Mr. Zimmerman was born Jewish, but along the way accepted Jesus as his Lord and Savior. There is a sect of Judaism called Messianic Jews. The difference between regular Judaism and Messianic Jews is that Messianic Jews accept Jesus as the Messiah, or Son of God. Jews in general reject the notion that Jesus was the Messiah (which is why they crucified him, 'cos he claimed to be, and they didn't dig that).
Most Jews reject Messianic's as being truly Jewish, having strayed from the faith as they have, and label them as Christians. Most Christians accept them as such. My brother went the other way. He was born Christian, born again and years after that became a Messianc Jew. I didn't know u could do that.
However, I'm not sure about Bob's views on organized religion and such. I have a feeling he probably rejects such labels overall. His seemed to be a personal spiritual awakening, more of a one on one relationship with Jesus.
I like a lot of his Christian era music, "Saved" is one of my favorites. It's a pretty kick a/s/s/ song. Third Day does a great cover. I'm looking forward to the Christmas album, to hear all these traditional songs sung in Bob's own inimitable style.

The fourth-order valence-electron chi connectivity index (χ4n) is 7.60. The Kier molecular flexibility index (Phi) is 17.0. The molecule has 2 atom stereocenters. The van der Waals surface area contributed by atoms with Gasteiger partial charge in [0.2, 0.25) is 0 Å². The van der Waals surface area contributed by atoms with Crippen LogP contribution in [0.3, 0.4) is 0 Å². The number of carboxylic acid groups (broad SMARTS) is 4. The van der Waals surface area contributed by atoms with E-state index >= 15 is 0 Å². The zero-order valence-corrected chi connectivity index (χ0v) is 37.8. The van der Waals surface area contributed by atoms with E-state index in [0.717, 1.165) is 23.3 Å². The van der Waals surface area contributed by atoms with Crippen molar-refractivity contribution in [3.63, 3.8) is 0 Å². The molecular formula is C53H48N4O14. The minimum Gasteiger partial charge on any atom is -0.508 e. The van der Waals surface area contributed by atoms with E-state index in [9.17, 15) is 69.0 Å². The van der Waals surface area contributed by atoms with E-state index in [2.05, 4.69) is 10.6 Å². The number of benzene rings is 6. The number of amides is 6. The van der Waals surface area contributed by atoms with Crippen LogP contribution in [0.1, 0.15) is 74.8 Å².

Me, I was kinda hopin' he'd do a cover of Adam Sandler's "Hanukkah Song"
I know a lot of you don't like all this talk of religion, but, well, you asked.
He sings his Christian phase songs because there were and are good songs. He generally only plays his better songs. When you listen again from Slow Train through Infidels... lots of really good songs... and some crappy ones. When I saw him perform in 1980 ONLY gospel... he was on fire in concert. Very very powerful.
No, he's not a Christian. Every year for the past 15 or so year he's been seen in Synagogue on the "High Holy" days, Yom Kippur and Rosh Hashanah. For instance, last year he was seen at a Synagogue in Atlanta. So while he may not be a devout Jew, he's definitely back on the Judaism train.
This doesn't prove anything. Going to synagogue can help Jewish believers in the Messiah keep in touch with their Jewish roots. I'm a gentile Christian but I've visited a synagogue and worshiped God the Father with my Jewish brothers and sisters because I know Jesus is the Jewish Messiah. Dylan probably thinks of himself as being Jewish and Christian at the same time.